BI Africa: How do you approach identifying and evaluating potential investment opportunities?
Hodara: My approach to identifying investment opportunities is relatively straightforward. I look for ventures that solve genuine problems, have the potential for significant scalability, and can easily expand across multiple countries. Operating within a single country can lead to overexposure and limits growth potential. Equally important is the evaluation of the team. I seek humble and hardworking founders who surround themselves with individuals more knowledgeable than themselves. Empathy, respect for team members, and a clear vision for the future are essential qualities I value when considering investments.
BI Africa: Africa has faced challenges with brain drain, where talented individuals leave the continent for opportunities abroad. How can this problem be mitigated?
Hodara: The issue of brain drain is indeed a challenge, but it is essential to recognize that individuals should seize the opportunity to work abroad if it represents a chance of a lifetime. However, remote work has also introduced new dynamics, as foreign countries can now hire talent in Africa by offering significantly higher salaries, posing a challenge to local businesses. While there is no easy solution, the long-term impact of experiences gained abroad can benefit the continent. Addressing brain drain requires a multifaceted approach that considers both short- and long-term implications.
BI Africa: Looking ahead, what opportunities do you foresee for Africa’s business landscape?
Hodara: The informal sector presents immense opportunities for Africa’s business landscape. Despite its complexities, this sector represents a significant portion of the continent’s economy, competing with countries like India and Indonesia. Successfully organizing and working with the informal sector can unlock tremendous potential. Additionally, the practical application of artificial intelligence (AI) holds great promise. By applying AI to the informal sector, we can empower individuals and create countless opportunities. Reflecting on the past, I can only imagine the impact AI would have had if it were available when we started Jumia a decade ago.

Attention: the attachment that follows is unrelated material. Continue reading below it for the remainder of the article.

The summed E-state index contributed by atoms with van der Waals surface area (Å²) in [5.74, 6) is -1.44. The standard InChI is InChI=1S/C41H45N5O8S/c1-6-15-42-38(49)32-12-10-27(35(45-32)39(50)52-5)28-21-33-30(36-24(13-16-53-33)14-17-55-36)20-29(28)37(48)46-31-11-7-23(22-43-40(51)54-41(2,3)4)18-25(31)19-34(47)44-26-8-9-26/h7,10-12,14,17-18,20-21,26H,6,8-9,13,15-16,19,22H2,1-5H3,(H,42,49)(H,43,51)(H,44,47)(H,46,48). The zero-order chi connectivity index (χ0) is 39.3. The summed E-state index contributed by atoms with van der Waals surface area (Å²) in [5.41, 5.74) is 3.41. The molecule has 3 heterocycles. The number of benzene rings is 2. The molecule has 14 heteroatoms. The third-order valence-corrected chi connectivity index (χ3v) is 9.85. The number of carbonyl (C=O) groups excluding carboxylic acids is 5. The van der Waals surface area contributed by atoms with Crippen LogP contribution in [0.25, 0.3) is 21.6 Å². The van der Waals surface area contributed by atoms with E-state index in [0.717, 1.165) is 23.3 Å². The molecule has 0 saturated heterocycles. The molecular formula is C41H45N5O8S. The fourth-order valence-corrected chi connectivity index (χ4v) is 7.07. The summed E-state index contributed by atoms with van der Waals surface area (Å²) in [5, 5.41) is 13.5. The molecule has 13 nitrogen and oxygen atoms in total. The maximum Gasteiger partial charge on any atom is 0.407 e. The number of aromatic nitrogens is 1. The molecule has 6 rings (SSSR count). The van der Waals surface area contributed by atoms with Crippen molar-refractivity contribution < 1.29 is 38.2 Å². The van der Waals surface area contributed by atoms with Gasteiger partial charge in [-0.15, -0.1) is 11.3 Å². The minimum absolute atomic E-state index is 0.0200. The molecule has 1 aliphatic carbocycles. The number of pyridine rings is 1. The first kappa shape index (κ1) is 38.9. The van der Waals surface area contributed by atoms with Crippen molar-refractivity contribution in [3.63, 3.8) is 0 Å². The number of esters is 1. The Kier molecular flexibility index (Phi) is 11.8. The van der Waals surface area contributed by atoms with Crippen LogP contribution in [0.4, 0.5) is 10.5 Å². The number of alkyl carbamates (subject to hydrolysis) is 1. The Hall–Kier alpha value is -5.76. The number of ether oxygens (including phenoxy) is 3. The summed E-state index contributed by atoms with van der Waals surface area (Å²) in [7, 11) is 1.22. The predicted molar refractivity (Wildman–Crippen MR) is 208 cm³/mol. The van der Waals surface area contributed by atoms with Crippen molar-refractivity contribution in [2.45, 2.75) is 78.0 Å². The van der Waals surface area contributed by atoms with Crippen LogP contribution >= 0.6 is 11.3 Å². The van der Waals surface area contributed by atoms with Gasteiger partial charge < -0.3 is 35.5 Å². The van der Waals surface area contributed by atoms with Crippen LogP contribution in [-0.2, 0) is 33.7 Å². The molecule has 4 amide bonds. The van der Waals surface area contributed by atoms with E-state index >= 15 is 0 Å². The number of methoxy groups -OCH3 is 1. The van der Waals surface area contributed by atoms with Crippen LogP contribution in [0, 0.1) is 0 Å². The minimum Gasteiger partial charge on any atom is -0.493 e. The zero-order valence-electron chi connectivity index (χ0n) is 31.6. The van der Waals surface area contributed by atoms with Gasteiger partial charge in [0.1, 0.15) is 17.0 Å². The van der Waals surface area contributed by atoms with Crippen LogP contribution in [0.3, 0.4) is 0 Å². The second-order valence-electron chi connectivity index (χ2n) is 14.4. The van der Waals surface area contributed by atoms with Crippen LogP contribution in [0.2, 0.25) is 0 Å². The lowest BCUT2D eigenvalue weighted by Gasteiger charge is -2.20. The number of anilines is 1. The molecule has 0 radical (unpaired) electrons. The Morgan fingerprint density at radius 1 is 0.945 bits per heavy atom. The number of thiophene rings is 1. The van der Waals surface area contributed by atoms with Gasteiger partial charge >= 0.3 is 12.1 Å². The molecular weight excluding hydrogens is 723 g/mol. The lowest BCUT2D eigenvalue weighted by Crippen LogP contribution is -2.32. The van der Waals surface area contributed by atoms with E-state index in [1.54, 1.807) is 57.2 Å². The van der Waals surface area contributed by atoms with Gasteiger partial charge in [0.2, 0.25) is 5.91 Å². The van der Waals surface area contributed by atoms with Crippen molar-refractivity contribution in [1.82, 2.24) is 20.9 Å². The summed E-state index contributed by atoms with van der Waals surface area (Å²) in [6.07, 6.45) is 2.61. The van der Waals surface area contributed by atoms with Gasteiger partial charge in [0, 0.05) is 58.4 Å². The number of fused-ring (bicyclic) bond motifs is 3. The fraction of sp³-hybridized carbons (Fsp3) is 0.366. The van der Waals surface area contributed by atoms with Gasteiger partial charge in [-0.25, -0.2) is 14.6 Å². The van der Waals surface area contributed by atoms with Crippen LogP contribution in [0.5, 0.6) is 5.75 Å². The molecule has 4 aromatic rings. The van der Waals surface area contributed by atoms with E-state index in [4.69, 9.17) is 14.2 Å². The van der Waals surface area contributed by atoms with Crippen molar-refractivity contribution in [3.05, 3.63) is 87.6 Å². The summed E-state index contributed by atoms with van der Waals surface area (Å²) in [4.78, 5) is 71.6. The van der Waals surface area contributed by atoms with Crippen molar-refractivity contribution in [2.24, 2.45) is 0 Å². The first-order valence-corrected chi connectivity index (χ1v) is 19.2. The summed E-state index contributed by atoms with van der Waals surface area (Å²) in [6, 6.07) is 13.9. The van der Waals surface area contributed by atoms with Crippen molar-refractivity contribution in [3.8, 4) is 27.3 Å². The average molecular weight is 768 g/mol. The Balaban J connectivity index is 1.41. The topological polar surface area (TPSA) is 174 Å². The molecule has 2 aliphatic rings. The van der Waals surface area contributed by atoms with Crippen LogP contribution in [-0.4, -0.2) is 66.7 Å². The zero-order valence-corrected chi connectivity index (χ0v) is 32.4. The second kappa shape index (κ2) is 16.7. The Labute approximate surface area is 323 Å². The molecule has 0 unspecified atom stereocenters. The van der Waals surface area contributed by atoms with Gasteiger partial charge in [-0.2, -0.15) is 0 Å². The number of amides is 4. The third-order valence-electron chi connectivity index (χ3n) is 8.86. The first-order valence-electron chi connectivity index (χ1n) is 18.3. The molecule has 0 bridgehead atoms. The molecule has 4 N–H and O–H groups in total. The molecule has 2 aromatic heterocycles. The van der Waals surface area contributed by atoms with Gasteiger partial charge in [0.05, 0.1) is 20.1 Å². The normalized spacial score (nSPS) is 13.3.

BI Africa: Finally, what advice do you have for aspiring entrepreneurs and investors interested in Africa?
Hodara: To aspiring entrepreneurs, I advise against building a business solely with the intention of selling it. Instead, focus on creating a good business that stands on its own merits. If someone wants to acquire your business one day, that’s fantastic, but building with the sole purpose of selling rarely leads to success.
For investors, I encourage a deep dive into the diversity of opportunities rather than following trends. Africa’s richness lies in the multitude of solutions entrepreneurs are developing to address unique challenges. By exploring and supporting a broad range of industries and sectors, investors can tap into Africa’s potential and contribute to its growth.